Network administrators are complaining that Apple's recent decision to offer users its Safari Web browser as part of an iTunes and QuickTime update has made their lives harder, as they struggle to remove the software from PCs on their networks.
For Cody Wilson, the trouble began a few weeks ago, when he noticed that Safari had popped up as a download option with his Apple Software Update, the program that is used to update iTunes and QuickTime.
Wilson, a network administrator with Soy Capital Bank and Trust in Decatur, Illinois, soon found out that many of the users on his network had installed the software without realizing it. "I went into work the next day and I scanned my network, and my inventory software said I have Safari on 30 PCs," he said.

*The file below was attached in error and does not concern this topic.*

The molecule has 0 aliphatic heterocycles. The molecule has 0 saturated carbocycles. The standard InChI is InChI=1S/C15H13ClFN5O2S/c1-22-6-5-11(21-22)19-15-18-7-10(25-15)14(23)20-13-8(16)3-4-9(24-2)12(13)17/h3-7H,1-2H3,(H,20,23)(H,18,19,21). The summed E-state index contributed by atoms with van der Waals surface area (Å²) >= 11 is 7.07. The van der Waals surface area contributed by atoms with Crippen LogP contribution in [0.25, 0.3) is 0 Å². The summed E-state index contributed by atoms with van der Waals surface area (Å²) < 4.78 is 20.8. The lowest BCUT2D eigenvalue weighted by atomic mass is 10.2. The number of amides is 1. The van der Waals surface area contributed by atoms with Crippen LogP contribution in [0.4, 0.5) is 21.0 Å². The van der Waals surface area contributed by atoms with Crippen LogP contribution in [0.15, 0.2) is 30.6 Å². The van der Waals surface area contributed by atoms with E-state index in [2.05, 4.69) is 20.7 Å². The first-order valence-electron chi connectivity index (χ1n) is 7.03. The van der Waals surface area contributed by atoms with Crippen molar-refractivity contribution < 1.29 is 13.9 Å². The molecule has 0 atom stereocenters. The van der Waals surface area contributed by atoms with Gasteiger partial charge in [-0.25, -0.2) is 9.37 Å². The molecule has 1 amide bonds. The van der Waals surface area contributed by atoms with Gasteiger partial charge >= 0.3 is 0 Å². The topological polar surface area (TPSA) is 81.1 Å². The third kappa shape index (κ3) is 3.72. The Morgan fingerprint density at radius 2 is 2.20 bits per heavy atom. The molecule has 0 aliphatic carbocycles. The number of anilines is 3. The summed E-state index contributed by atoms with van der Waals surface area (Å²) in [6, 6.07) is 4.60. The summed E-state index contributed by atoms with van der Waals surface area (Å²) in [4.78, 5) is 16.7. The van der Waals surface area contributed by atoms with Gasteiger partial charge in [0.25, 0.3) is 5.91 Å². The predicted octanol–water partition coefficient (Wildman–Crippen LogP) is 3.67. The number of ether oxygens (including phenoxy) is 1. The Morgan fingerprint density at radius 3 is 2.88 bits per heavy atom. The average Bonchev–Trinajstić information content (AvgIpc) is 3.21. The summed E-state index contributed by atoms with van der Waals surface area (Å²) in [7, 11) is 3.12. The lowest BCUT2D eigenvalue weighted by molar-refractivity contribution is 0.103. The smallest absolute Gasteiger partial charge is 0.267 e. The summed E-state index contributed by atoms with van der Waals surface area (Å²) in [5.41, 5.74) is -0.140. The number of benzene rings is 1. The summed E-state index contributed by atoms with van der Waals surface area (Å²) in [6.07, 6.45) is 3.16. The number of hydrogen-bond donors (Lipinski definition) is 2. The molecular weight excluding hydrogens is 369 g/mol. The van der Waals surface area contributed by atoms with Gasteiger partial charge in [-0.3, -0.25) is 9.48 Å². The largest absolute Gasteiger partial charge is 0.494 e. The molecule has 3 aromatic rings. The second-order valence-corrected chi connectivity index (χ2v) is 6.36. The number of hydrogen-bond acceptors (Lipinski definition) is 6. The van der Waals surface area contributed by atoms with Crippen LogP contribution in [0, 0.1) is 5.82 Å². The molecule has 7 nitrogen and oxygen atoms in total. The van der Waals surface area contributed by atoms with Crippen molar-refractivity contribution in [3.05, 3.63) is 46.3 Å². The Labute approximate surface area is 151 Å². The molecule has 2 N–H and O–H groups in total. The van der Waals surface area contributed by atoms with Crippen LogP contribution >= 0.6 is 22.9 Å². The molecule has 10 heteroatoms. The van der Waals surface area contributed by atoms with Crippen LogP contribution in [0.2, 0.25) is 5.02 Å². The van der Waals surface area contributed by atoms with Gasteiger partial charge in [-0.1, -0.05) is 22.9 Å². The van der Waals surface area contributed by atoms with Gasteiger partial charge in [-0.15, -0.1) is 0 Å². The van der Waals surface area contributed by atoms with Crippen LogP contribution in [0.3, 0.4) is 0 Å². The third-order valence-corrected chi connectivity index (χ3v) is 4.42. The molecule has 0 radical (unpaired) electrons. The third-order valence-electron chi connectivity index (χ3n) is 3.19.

Apple, Safari, Browser, iTunes, QuickTime